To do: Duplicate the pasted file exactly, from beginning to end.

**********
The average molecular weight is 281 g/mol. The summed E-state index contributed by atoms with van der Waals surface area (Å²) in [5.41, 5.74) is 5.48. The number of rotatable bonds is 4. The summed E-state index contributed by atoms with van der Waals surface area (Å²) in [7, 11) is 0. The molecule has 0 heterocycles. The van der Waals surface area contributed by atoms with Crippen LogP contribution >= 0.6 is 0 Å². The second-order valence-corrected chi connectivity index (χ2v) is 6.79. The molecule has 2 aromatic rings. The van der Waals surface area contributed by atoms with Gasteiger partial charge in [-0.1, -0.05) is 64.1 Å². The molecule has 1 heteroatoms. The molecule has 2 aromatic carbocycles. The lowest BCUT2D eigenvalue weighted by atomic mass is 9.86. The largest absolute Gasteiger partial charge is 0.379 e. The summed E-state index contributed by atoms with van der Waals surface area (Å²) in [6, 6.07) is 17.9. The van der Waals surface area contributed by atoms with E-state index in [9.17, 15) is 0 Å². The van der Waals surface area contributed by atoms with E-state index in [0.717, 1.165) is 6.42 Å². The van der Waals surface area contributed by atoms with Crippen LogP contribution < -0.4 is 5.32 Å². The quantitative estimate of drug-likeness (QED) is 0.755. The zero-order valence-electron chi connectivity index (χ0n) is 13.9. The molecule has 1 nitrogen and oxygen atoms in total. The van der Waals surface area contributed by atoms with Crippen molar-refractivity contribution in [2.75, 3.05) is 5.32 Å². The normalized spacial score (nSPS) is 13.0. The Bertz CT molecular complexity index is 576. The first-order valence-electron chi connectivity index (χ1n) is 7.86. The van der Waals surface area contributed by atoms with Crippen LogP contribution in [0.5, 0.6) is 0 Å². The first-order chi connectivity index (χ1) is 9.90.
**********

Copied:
The average molecular weight is 281 g/mol. The summed E-state index contributed by atoms with van der Waals surface area (Å²) in [5.41, 5.74) is 5.48. The number of rotatable bonds is 4. The summed E-state index contributed by atoms with van der Waals surface area (Å²) in [7, 11) is 0. The molecule has 0 heterocycles. The van der Waals surface area contributed by atoms with Crippen LogP contribution >= 0.6 is 0 Å². The second-order valence-corrected chi connectivity index (χ2v) is 6.79. The molecule has 2 aromatic rings. The van der Waals surface area contributed by atoms with Gasteiger partial charge in [-0.1, -0.05) is 64.1 Å². The molecule has 1 heteroatoms. The molecule has 2 aromatic carbocycles. The lowest BCUT2D eigenvalue weighted by atomic mass is 9.86. The largest absolute Gasteiger partial charge is 0.379 e. The summed E-state index contributed by atoms with van der Waals surface area (Å²) in [6, 6.07) is 17.9. The van der Waals surface area contributed by atoms with E-state index in [9.17, 15) is 0 Å². The van der Waals surface area contributed by atoms with E-state index in [0.717, 1.165) is 6.42 Å². The van der Waals surface area contributed by atoms with Crippen LogP contribution < -0.4 is 5.32 Å². The quantitative estimate of drug-likeness (QED) is 0.755. The zero-order valence-electron chi connectivity index (χ0n) is 13.9. The molecule has 1 nitrogen and oxygen atoms in total. The van der Waals surface area contributed by atoms with Crippen molar-refractivity contribution in [2.75, 3.05) is 5.32 Å². The normalized spacial score (nSPS) is 13.0. The Bertz CT molecular complexity index is 576. The first-order valence-electron chi connectivity index (χ1n) is 7.86. The van der Waals surface area contributed by atoms with Crippen LogP contribution in [0.5, 0.6) is 0 Å². The first-order chi connectivity index (χ1) is 9.90.